The Fort Garland Museum and Cultural Center is situated in the historical nineteenth-century Fort Garland. The town itself is known as “the gateway to the San Luis Valley” as it’s the first town that travelers come to after driving through La Veta Pass on Highway 160.
Visitors to the fort can immerse themselves in the life of the people who lived there by walking around the parade grounds and touring five of the original adobe buildings. One of which features a recreation of the commandant’s quarters from the 1860s.
Fort Garland History
The fort, named for General John Garland, was established during a period of American expansion west. Its garrison of one hundred men served to protect the earliest settlers of the San Luis Valley. While in command, Colonel Kit Carson successfully negotiated a treaty with the Ute tribe in 1867.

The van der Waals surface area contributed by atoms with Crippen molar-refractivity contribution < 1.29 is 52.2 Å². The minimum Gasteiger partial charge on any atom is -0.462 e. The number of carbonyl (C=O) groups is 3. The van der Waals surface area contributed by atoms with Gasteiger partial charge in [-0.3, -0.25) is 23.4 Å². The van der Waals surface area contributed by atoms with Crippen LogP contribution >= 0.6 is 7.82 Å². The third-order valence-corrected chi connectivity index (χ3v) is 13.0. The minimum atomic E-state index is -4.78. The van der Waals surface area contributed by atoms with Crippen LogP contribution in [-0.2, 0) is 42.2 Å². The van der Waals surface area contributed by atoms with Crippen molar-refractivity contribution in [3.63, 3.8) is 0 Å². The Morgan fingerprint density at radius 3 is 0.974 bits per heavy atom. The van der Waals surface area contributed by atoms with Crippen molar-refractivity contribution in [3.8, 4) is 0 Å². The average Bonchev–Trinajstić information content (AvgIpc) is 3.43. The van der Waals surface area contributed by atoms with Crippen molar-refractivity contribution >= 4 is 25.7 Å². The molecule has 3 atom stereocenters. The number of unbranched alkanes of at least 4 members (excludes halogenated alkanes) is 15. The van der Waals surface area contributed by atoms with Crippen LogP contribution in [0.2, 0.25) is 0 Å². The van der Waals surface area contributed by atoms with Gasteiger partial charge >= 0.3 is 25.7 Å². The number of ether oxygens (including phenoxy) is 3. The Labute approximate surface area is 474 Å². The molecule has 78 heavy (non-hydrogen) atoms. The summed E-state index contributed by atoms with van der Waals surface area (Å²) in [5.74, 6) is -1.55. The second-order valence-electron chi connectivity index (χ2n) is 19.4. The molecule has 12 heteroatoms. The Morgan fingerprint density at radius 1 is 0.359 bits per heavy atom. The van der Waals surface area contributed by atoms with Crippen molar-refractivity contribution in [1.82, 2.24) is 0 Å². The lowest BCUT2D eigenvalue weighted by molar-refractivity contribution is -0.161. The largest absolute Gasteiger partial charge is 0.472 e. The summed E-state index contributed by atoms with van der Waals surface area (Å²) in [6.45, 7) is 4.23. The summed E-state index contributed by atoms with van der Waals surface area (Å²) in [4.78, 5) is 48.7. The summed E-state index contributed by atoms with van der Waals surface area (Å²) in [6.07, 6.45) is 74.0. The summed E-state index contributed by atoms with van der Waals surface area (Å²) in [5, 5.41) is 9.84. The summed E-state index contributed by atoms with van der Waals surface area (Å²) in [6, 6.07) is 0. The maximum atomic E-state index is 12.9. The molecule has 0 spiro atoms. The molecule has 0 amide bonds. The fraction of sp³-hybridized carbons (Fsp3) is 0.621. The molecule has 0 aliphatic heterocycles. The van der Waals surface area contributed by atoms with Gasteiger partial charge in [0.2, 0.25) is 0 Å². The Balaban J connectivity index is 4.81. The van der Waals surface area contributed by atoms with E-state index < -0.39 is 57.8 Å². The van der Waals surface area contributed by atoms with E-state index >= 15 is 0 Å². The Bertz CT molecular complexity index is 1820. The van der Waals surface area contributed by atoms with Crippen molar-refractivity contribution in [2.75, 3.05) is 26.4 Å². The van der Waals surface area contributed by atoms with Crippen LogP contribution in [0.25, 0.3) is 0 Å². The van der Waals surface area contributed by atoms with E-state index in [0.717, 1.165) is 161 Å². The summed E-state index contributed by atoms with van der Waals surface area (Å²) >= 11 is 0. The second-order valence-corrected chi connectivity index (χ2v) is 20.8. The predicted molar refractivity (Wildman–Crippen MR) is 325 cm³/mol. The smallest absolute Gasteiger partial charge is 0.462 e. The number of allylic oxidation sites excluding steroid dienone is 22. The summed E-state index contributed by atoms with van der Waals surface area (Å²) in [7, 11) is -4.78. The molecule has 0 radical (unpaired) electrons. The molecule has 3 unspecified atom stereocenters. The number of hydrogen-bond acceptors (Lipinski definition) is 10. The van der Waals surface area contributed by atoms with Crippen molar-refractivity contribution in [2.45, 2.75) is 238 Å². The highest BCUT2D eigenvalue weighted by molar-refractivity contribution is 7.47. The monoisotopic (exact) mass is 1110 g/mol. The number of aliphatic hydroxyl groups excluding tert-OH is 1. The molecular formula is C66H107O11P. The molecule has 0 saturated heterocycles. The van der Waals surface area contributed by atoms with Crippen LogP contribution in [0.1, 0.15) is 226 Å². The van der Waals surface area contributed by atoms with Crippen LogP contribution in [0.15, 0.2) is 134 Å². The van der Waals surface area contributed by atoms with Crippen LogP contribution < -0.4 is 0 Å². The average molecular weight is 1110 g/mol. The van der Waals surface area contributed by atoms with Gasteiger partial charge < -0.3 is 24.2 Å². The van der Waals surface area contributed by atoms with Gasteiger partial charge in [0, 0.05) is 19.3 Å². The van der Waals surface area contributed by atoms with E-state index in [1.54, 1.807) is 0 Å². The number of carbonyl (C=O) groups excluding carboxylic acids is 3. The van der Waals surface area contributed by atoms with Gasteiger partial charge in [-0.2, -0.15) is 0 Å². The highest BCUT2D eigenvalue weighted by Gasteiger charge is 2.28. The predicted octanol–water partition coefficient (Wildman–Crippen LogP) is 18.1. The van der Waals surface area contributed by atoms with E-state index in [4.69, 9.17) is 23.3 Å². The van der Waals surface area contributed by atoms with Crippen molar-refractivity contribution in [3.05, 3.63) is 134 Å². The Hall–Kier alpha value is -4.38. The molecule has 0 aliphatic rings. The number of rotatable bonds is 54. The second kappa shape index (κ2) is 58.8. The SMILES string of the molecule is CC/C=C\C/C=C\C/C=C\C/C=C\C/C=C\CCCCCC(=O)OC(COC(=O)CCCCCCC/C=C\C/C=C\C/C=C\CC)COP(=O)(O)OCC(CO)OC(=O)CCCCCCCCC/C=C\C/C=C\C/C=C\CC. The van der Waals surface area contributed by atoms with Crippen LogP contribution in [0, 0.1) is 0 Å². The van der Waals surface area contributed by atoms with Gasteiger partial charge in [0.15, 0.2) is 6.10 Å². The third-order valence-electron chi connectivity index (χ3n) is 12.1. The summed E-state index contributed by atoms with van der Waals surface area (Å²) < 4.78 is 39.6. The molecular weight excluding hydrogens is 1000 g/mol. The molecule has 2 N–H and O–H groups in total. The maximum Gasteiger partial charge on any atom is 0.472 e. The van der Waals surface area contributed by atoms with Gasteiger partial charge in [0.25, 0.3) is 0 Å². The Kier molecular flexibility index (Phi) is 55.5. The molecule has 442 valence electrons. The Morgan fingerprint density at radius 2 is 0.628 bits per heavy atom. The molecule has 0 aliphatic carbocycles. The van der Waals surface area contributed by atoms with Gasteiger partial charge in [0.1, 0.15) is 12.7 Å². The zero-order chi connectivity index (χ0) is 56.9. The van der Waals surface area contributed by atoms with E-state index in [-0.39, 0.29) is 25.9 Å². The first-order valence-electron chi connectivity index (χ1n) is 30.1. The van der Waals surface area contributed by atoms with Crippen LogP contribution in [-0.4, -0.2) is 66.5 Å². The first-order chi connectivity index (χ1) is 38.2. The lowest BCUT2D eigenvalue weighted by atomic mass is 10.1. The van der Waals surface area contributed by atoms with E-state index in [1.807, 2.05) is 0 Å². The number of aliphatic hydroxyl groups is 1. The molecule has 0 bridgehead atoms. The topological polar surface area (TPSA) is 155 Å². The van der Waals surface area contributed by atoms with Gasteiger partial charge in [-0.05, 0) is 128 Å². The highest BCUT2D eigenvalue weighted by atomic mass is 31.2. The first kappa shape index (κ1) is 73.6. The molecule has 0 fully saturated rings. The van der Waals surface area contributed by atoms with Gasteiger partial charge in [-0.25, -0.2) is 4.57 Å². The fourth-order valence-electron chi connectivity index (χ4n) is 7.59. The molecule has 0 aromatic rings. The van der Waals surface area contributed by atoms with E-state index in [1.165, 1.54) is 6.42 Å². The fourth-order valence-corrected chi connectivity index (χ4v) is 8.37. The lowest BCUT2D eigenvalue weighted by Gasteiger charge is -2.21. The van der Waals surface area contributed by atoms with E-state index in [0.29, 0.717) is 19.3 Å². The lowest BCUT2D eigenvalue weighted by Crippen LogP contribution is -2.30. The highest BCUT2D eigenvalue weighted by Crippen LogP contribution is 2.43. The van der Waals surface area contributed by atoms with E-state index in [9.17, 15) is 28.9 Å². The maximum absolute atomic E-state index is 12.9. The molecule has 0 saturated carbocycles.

The 9th Cavalry Buffalo Soldiers were stationed there between 1876-1879, to help keep the peace between white settlers and native tribes.
Eventually, the Utes were moved and the need for the fort diminished. It was abandoned in 1883. In 1928, a group of history-minded citizens in the San Luis Valley bought the property to save the fort. In 1945, they turned it over to the State Historical Society of Colorado for restoration and preservation.
Other sights include the cavalry barracks, which contain exhibits of traditional Hispanic arts and nineteenth-century transportation artifacts, and the officer’s quarters. Full-time exhibits highlight the Civil War in the West, Kit Carson, Saving the Fort, and Buffalo Soldiers.
The museum is open from 9 am to 5 pm every day between March and October, and from 10 am to 4 pm Monday through Saturday from November through February. The entry fee is low and children under 6 and active military members can get in for free.
Address: 29477 CO-159, Fort Garland, CO 81133